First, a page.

We also took out the weird garden window over the sink (it leaked, but we also replaced all the windows in the house, so it was a goner no matter what) and ripped down and replaced the ceiling so it is all flat now. In an odd twist, we took out all the can lighting and replaced it with ceiling mount lights and spotlights, which provides more specific lighting. The cans left the room really dark.

before3 after3
Before (well, in progress) After

I forgot to take a picture of the wall with the wall oven before we started taking it apart! So, this before was taken sort of in progress, with 2Chili sitting where the oven used to be. You can also see where we took out the wall where the fridge used to be, and how the dining room used to look. As I pasted in this picture, I remembered that the original kitchen floor was hardwood. It had some water damage, so we replaced it with porcelain tile that looks like travertine – a move I would also do a again. Porcelain is so low maintenance, and even a dropped jar or plate doesn’t damage it.

Lessons Learned

This kitchen is sort of an iteration of the first kitchen we remodeled, using lessons we learned from that one to make this one better. The cabinets are pretty much identical. 2Chili built them from scratch, allowing us to spend way less than custom cabinets and still get custom cabinets. I am the painter around these parts, so it works well – he builds, I paint. We’re like a well-oiled machine…except that we’re not. He’s a cranky carpenter and I’m a cranky painter, but we get it done! I make myself scarce when the sheet goods appear, and he vanishes when the paint sprayer is out.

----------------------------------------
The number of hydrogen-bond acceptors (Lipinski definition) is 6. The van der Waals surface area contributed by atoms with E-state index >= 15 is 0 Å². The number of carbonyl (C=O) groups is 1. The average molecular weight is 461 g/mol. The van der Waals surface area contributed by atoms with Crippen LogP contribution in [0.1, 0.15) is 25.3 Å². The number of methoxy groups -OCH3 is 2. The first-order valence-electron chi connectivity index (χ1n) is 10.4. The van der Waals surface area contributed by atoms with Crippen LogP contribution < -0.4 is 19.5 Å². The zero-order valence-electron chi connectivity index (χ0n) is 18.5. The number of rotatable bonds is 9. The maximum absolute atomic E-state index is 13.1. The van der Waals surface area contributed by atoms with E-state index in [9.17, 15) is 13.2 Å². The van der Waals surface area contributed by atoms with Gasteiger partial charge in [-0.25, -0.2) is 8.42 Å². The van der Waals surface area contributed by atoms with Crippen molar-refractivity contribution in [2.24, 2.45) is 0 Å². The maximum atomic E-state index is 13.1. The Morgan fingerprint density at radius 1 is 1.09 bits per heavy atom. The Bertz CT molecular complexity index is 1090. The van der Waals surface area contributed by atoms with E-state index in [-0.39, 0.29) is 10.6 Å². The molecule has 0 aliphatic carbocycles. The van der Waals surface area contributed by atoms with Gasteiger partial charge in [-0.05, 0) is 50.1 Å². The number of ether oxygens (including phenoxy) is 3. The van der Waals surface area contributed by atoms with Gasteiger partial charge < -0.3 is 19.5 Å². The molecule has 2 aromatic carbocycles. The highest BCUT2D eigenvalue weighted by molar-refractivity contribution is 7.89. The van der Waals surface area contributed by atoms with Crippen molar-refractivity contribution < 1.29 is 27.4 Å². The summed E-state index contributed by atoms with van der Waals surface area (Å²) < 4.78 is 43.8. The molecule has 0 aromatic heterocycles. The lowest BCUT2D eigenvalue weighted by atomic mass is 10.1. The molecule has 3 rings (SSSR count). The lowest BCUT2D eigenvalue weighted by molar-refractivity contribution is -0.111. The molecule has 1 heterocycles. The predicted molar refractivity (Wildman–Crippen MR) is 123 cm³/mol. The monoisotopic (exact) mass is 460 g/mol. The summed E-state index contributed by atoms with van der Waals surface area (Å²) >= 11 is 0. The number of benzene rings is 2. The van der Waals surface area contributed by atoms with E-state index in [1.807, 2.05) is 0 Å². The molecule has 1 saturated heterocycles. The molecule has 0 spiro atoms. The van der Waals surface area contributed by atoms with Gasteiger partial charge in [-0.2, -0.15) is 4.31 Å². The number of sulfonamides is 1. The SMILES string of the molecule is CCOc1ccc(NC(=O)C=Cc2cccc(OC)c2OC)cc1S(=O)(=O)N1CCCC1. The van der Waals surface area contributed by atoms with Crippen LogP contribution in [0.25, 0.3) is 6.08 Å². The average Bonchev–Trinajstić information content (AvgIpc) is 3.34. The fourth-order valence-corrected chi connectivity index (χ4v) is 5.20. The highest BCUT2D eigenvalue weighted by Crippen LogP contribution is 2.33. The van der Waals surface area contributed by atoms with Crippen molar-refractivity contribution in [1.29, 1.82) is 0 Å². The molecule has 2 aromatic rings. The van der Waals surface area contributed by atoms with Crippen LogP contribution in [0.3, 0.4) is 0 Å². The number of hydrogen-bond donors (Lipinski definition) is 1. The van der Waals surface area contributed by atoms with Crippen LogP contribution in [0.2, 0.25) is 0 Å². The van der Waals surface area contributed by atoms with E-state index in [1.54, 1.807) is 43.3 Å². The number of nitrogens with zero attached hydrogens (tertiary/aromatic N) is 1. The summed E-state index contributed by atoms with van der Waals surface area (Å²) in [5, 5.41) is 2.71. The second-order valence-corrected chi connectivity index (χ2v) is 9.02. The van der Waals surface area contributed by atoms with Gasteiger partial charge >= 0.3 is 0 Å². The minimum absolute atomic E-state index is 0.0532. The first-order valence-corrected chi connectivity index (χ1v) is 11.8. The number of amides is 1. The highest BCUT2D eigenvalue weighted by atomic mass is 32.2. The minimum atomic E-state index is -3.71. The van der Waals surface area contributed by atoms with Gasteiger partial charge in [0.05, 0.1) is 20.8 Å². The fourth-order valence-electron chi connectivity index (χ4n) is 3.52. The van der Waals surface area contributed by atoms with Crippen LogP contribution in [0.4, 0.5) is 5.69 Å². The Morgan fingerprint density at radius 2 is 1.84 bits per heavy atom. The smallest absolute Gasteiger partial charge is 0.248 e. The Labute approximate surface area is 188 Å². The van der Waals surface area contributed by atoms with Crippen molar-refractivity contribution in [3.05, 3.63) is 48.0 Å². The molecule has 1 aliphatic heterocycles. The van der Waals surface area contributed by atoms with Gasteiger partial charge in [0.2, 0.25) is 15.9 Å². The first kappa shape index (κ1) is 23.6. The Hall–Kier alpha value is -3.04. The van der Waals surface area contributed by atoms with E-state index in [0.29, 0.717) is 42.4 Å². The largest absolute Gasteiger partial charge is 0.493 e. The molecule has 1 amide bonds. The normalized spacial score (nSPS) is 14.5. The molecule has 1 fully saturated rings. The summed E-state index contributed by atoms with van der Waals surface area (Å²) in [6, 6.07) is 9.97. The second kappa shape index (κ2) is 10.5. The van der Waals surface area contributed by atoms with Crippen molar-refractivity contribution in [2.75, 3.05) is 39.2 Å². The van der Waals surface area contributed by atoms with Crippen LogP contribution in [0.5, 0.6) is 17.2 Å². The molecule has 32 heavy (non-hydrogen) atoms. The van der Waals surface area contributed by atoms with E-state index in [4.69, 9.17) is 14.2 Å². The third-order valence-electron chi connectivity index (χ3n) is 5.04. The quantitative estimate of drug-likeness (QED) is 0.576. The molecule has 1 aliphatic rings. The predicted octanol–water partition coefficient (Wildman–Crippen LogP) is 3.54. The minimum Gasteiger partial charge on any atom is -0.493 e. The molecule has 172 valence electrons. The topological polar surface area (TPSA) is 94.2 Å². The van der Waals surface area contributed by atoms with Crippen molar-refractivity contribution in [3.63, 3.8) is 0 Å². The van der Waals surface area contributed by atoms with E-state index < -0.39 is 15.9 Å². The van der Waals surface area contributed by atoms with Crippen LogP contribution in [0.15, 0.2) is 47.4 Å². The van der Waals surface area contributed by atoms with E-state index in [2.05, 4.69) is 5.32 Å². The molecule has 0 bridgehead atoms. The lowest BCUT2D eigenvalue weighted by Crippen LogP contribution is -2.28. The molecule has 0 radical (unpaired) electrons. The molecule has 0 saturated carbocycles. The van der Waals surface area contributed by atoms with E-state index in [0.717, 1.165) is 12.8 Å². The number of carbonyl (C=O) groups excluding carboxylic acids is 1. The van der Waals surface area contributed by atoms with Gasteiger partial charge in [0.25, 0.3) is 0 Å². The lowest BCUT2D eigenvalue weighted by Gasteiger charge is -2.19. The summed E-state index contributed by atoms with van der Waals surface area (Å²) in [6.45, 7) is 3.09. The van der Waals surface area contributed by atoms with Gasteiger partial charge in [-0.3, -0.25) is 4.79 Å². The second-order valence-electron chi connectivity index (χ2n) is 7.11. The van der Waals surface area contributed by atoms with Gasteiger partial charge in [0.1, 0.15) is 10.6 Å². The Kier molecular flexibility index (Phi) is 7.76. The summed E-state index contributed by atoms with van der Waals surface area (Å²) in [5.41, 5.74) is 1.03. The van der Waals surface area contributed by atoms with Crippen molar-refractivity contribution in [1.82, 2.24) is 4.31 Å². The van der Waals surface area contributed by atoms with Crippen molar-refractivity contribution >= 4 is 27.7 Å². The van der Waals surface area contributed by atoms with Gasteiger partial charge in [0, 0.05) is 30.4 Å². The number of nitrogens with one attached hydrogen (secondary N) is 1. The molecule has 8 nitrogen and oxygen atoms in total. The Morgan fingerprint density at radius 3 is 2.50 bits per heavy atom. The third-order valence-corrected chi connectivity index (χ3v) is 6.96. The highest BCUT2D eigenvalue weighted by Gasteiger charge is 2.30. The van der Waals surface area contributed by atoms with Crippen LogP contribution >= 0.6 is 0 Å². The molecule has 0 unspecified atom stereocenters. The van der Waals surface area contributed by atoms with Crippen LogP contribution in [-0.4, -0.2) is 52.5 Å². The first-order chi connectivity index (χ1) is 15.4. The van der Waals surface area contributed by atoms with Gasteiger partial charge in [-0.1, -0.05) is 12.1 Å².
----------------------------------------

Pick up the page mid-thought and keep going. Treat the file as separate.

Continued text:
Building our own cabinets is the single best money saver we could do, as we spent around $3000 for all the cabinets, doors, and paint for the whole house of cabinets (three bathrooms and a laundry room included), instead of about $15-20,000 to buy them. We put that savings to work in the form of nicer appliances.

I like this kitchen a lot, but here are some lessons we have learned for our next kitchen:

  • Make sure the stainless is smudge proof! The stainless on our fridge and range is smudge proof, but not on the dishwasher. We didn’t even think about this beforehand, just assuming it was all smudge proof. The dishwasher is always smudged and smeared and it drives me absolutely batty.
  • The extra cost for solid surface counters is worth it. We were on a budget with this kitchen, and at the time, we just couldn’t justify solid surface counters. We’re good at laying tile, so we went with granite tile, which looks fine, but for someone that (now) cooks a lot, it leaves a little to be desired. I would love to have a smooth surface to roll out dough and other items.
  • Go with stained wood for the cabinets. White is timeless and classy, but it shows everything. Ev-er-y-thing. Wiping down the cabinet doors is part of my daily routine. I have already put in the request that in the next house, we go with stained wood over white painted. As the painter, I think I can arrange it…
  • Counter depth is the way to go on refrigerators. To achieve a built in look, we bought a counter depth refrigerator. They are harder to find, but, give you a way more custom, built in look.

And with that, you have seen the virtual tour of the Test Kitchen Tuesday kitchen! I hope you enjoyed it, and thanks for stopping by!